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All leads are in the correct place, as we checked them twice, the spark on all cylinders is strong too, although the plugs are wet when removed.

It has had a replacement dizzy and cap also with sensor
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Old 05-12-2014, 12:48 AM   #6
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timing wont have anything to do with it since it was the cap that failed my bet is the leads are in the wrong place.
also remove the plugs and make sure there dry as if wet it wont start
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Old 05-12-2014, 01:47 AM   #7
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Forgot to mention

The dizzy rotor snapped inside the cap and then destroyed the cap,


It has had a replacement distributor unit all together... Hence re timing

And im working with a qualified mechanic, we only spent roughly an hour or two on it tho ... Tomorrow we are clearing cylinders of fuel and raising compression with some oil in their.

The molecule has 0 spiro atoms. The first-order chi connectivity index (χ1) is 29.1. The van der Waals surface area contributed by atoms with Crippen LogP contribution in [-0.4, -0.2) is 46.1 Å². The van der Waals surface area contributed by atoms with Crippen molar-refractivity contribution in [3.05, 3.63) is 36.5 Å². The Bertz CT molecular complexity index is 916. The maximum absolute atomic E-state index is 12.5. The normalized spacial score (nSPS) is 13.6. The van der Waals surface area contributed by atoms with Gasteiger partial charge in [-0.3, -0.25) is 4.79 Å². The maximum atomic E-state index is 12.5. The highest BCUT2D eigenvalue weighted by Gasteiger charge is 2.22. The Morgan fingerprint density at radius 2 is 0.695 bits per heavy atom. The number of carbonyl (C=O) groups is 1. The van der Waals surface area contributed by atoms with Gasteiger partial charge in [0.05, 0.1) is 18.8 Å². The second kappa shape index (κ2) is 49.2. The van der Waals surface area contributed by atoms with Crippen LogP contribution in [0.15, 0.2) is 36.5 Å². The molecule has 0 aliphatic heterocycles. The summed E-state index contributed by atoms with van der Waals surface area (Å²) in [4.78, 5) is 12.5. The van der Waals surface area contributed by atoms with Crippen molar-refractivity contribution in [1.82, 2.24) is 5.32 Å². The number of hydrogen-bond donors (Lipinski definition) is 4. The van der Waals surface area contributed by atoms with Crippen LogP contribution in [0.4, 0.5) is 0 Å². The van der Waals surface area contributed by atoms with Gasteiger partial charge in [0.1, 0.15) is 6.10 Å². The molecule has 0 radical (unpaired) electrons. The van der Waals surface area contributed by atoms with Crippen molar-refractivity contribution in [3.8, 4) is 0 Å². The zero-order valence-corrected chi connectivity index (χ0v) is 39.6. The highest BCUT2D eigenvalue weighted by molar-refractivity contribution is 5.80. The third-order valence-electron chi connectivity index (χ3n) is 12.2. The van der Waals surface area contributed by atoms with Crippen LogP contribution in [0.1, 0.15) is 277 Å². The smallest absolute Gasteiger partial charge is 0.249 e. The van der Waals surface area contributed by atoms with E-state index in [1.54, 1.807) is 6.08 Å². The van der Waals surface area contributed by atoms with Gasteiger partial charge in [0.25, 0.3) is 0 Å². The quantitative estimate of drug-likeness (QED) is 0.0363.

Thanks again
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Old 05-12-2014, 02:07 AM   #8
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Again i appreciate your help

Thank you
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Old 05-12-2014, 10:06 AM   #9
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Quote:
Originally Posted by Dayle94 View Post
Forgot to mention

The dizzy rotor snapped inside the cap and then destroyed the cap,


It has had a replacement distributor unit all together... Hence re timing

And im working with a qualified mechanic, we only spent roughly an hour or two on it tho ... Tomorrow we are clearing cylinders of fuel and raising compression with some oil in their.